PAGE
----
Contact us about your voltage issue.

Why inverters switch off or reduce output

There are three reasons why you experience these issues:

  1. 1

    The voltage rise between your solar system and the service point is above the Australian Standard.

  2. 2

    Our network is supplying power higher than 253V at the service point.

  3. 3

    Your solar system, although set to match the Australian Standard, raises the network voltage over the 253V limit at the service point when exporting power.

When solar users in your area are exporting a lot of power to the grid, the network voltage may increase. This may cause your solar inverter to switch off temporarily to protect it from damaging your solar panels. During this time, you won’t be generating or exporting power until the voltage reduces. With the right settings, your panels will be able to continue exporting power.

Your system will adjust its output in response to several factors, including:

  • network voltage
  • weather conditions
  • the usage in your home.

Your system should disconnect from the grid if:

  • the average voltage goes over 258V for 10 minutes
  • the voltage goes over 265V for one second.

Contact us about your voltage issue.

The settings control the way your inverter behaves as voltage levels change throughout the day. These settings will meet the best balance between the amount of power you use or export, the protection of your equipment and our network, and your overall safety. Having a solar system that meets the Australian Standard provides all solar power users with the same opportunity to export energy.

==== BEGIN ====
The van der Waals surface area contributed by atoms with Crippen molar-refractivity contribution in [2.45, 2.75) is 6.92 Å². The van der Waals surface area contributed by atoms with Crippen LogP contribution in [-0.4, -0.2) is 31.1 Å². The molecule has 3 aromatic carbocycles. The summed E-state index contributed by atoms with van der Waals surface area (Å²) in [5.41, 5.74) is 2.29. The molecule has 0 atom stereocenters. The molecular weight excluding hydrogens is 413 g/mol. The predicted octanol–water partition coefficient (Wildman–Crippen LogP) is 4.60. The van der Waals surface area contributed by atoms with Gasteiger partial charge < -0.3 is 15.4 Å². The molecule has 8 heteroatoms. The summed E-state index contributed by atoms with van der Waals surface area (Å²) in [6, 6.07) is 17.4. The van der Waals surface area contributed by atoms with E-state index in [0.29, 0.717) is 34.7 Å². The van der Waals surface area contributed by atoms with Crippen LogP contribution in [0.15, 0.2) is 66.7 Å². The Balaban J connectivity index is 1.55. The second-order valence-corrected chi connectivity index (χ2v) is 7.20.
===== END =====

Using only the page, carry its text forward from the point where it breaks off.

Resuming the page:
Your solar system is a Small Embedded Generator (SEG). As a generator, you take on certain responsibilities. The Electricity Distribution Code and the Australian Standard set these responsibilities. We need to make sure that when you connect to our network you meet these standards, so our network can operate reliably, efficiently and safely.

No. Your technical support should come from a solar installer. We are not a solar installer.

You may be able to check your settings without your solar installer or an electrician. We recommend you refer to your operating manual, solar installer or manufacturer to find out if you can and how to do so.

Check with the manufacturer’s instructions. In most cases, only an accredited person, such as a solar installer, can change your inverter’s settings.

Any qualified solar installer or electrician.

Voltage is never constant. Electrical faults, storm events, changes in demand and generation, and other network conditions cause the voltage to change.

We must keep the voltage to your service point within 216V and 253V. There are other factors, such as the amount of power at your sockets or appliances due to the size or length of consumer wiring. However, this is not a part of our network and is beyond our control.

The Australian Standard for voltage (AS60038) requires the supply to the service point to be within 216V and 253V. However, solar systems can raise the voltage on your side of the connection. If you are testing it yourself, you should switch off your solar system. Your inverter should automatically limit solar exports if the voltage is reaching the higher end of the range.

For overhead powerline areas, the service point is usually on the eave, fascia or riser bracket of the home or office building.

If the supply to your property is underground and the street supply is overhead, the service point may be a black box midway up a nearby stobie pole.

For underground cable areas, the service point will usually be from a small green service pit or pillar that you will often share with at least one neighbour.

For rural, commercial or industrial premises, your service point may be at our transformer.

We are only responsible for maintaining the supply up to the service point. Beyond this point, it is the property owner’s responsibility.

Your inverter is correcting itself during times of high voltage so that it can remain on. This is normal behaviour during these times. The panels will continue exporting once the voltage reduces.